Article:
Giotto

ESA's first deep space mission, Giotto was designed to help solve the mysteries surrounding Comet Halley by passing as close as possible to the comet's nucleus, which it achieved on 14 March 1986 at a distance of just under 600 km. No-one expected the spacecraft to survive its battering from comet dust during this encounter, but although Giotto was damaged during the flyby, most of its instruments remained operational. The mission was extended to allow a additional encounter with comet Grigg-Skjellerup on 10 July 1992, at a distance of around 200 km. The ingestion of data from Giotto into the Planetary Science Archive took place in 2004, shortly after the PSA was developed. Data from both the Halley encounter and the Giotto Extended Mission to flyby Grigg/Skelerup are available. Note: In addition to the spacecraft data, supporting ground-based observations from the 'Halley Watch' campaign are also available in the PSA. These can be accessed from the 'Earth-Based' tab of the FTP Browser.

Giotto is an international mission and data are jointly archived at PSA and NASA's PDS Small Bodies Node. Access to the Giotto holdings at PDS SBN can be found here.

Giotto Spacecraft Instruments

DID

Dust Impact Detector System

A dust impact detector used to measure the mass of dust particles striking Giotto's shield. The detector consists of six sub-systems with the primary aim of recording the impacts of all particles of significant mass.

EPA

Energetic Particle Analyser

An energetic particles analyser to study electrons, protons and alpha-particles.

No public data available yet

GRE

Radio Science Experiment

Determination of the Halley mass fluence resulting from atmospheric drag. The GRE compared signals sent at different frequencies from the spacecraft, receiving at S-band and transmitting at both S-band and X-band frequencies.

HMC

Halley Multimeter Camera

HMC used a 16-cm modified Ritchey-Chretien telescope to image the sky onto a set of linear-array detectors. One reticon detector with rotating narrow band filters, and 2 CCDs with fixed red blue and clear filters were used.

IMS

Ion Mass Spectrometer

One of three mass spectrometers to measure accurately the relative abundances of both solar and cometary ions in the cometary coma, and to determine ion velocity distributions as a function of position within the coma.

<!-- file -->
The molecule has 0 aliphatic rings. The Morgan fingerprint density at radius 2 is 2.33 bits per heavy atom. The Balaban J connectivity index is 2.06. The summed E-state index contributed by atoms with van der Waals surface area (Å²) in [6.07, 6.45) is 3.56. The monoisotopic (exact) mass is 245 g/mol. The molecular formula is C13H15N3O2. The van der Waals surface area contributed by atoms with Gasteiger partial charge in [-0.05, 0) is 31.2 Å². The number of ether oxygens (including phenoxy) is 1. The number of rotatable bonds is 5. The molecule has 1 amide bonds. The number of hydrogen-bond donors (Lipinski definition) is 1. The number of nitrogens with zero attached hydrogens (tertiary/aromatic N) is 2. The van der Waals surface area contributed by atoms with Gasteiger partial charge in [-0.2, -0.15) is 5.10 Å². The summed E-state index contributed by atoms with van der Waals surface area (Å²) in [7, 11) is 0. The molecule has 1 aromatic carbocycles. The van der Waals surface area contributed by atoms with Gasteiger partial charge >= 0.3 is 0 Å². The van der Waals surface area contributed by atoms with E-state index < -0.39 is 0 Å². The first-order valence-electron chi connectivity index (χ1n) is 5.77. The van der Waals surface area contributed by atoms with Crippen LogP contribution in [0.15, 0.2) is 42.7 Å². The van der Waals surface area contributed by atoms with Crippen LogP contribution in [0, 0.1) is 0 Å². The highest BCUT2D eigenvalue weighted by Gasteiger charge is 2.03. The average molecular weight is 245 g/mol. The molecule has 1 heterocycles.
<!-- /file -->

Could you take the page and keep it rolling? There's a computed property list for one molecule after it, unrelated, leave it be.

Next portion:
JPA

Johnstone Plasma Analyser

One of two plasma experiments to study the solar wind and charged particles. This instrument measures the three-dimensional energy distribution of positive ions in order to study the interaction between the solar wind and ionised cometary particles.

MAG

Magnetometer

Investigation of the interaction between Comet Halley and the solar wind during the encounter, as well as a study of the interplanetary magnetic field.

NMS

Neutral Mass Spectrometer

One of two mass spectrometers designed to measure gas and dust composition in and around the comet. The Neutral Mass Spectrometer measured the composition and energy of neutral gas in the cometary coma.

No public data available yet

OPE

Optical Probe Experiment

Study of the polarized emissivity of the dust and gas in the cometary coma. OPE is a photometer-polarimeter which observes along the spin axis of the spacecraft, looking 'backwards' along the spacecraft track.

PIA

Particle Impact Analyzer

In-situ measurement of the chemical and physical properties of cometary dust particles. Four different detectors are used to sense the impact of a particle and initiate the collection of data for a mass spectrum.

RPA

RPA-(Reme) Copernic Plasma Experiment

One of two plasma experiments to study the solar wind and charged particles. The RPA measured velocity distributions of electrons and composition/distribution of thermal positive ions close to the cometary object.

No public data available yet

 

 

Data Access

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Giotto Spacecraft Data